Next week, some Russian and Belarusian military garrisons will inspect, photograph and take video from the air by experts from the United States and Sweden.
Their business trip is provided for by the international agreement "Open Skies". Inspection areas are agreed in advance with our and Belarusian generals. Flight routes are limited in distance, and the owners are strictly forbidden to hide something from foreign controllers. It turns out the way the military unit - fix it on film. But do not ask the crew to land near the garrison. What is called, to touch someone else's hands weapon and nobody will allow you the technique. The representatives of the Ministry of Defense of the Russian Federation and Belarus, who are on board, will strictly follow this.
- The point of air inspections is to prevent sudden attacks on neighboring territories. Signed in Helsinki on March 24, 1992, the Treaty allows inspectors to remove the movements of troops and ships, as well as any objects of the army and naval infrastructure, - explained to the correspondent of "RG" in the Russian military department.
To work in the skies of the Union State, inspectors use the American aircraft OS-135. This is the military version of the Boeing-707. By the way, all inspection planes do not have weapons, but they are equipped with various control equipment. In general, according to the Agreement, you can have video, optical, panoramic and personnel cameras, infrared horizontal scanners and synthesized equipment radars for shooting day and night in any weather. The main requirement for photographs and video materials - they must clearly recognize the main types of military equipment. A copy of any shooting can be requested and received by each party to the Treaty.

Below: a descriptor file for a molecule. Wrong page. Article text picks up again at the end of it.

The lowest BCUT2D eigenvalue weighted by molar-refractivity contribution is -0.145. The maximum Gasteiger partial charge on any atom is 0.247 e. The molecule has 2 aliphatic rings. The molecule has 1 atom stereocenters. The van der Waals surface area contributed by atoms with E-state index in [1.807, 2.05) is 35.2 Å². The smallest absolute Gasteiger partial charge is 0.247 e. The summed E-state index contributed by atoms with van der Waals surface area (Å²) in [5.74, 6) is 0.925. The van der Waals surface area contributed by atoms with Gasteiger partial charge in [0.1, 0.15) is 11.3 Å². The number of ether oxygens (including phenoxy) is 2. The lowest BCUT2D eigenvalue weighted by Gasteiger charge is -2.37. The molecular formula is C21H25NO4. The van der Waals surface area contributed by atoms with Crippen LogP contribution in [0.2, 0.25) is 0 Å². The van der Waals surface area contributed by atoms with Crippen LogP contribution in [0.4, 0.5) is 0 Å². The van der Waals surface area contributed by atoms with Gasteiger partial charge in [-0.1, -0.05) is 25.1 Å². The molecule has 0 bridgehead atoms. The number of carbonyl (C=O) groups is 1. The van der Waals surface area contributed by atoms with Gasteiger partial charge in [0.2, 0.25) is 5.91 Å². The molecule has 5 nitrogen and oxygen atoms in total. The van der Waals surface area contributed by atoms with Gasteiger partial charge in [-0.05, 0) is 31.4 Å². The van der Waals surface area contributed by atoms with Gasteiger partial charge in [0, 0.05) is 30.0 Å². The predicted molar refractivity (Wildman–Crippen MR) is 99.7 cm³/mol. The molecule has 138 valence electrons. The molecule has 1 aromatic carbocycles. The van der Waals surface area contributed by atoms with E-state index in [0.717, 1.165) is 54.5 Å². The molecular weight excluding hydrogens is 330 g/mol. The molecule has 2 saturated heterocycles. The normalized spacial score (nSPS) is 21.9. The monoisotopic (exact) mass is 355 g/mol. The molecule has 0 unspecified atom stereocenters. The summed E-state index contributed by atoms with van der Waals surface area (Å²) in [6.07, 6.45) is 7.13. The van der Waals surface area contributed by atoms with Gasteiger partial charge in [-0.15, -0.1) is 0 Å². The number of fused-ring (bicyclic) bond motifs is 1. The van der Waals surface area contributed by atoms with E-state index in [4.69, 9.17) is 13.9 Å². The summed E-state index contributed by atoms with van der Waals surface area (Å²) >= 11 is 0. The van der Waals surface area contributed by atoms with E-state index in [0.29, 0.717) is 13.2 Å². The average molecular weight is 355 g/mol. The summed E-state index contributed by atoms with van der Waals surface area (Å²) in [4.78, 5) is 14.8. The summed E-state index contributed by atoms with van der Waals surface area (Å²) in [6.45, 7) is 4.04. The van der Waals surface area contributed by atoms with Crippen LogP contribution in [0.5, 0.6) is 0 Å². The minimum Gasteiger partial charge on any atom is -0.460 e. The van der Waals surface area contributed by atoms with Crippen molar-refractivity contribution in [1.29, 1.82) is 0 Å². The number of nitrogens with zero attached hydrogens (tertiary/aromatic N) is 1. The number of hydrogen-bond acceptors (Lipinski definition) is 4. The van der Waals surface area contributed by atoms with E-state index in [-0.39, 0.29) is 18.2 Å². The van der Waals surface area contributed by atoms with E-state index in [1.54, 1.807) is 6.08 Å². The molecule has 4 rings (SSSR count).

It happens that controllers fly on someone else's equipment. For example, Belarusians prefer to study foreign military facilities from the board of Russian cars. It happened that, for example, the British traveled to our country on Swedish aircraft company SAAB.
As for our special boards used under the Open Skies program, these are An-30B and Tu-154MLK1 aircraft certified according to international standards. As a rule, they fly abroad from Chkalovskaya air base near Moscow.
The initial concept of mutual aerial surveillance was proposed by US President Eisenhower in 1955, and the signing of the Open Sky Treaty was initiated by George W. Bush in 1989. Initially, the document was signed by 27 states, including the USA and Russia. Today, the list of participants has expanded to more than three dozen countries. In particular, Belarus, Belgium, Bulgaria, Great Britain, Hungary, Germany, Greece, Georgia, Denmark, Iceland, Spain, Italy, Canada, Latvia, Luxembourg, the Netherlands, Norway, Poland, Portugal, Russia, Romania, Slovakia take part in it. , USA, Turkey, Ukraine, Finland, France, Czech Republic, Sweden. The contract has an unlimited duration and is open to other states.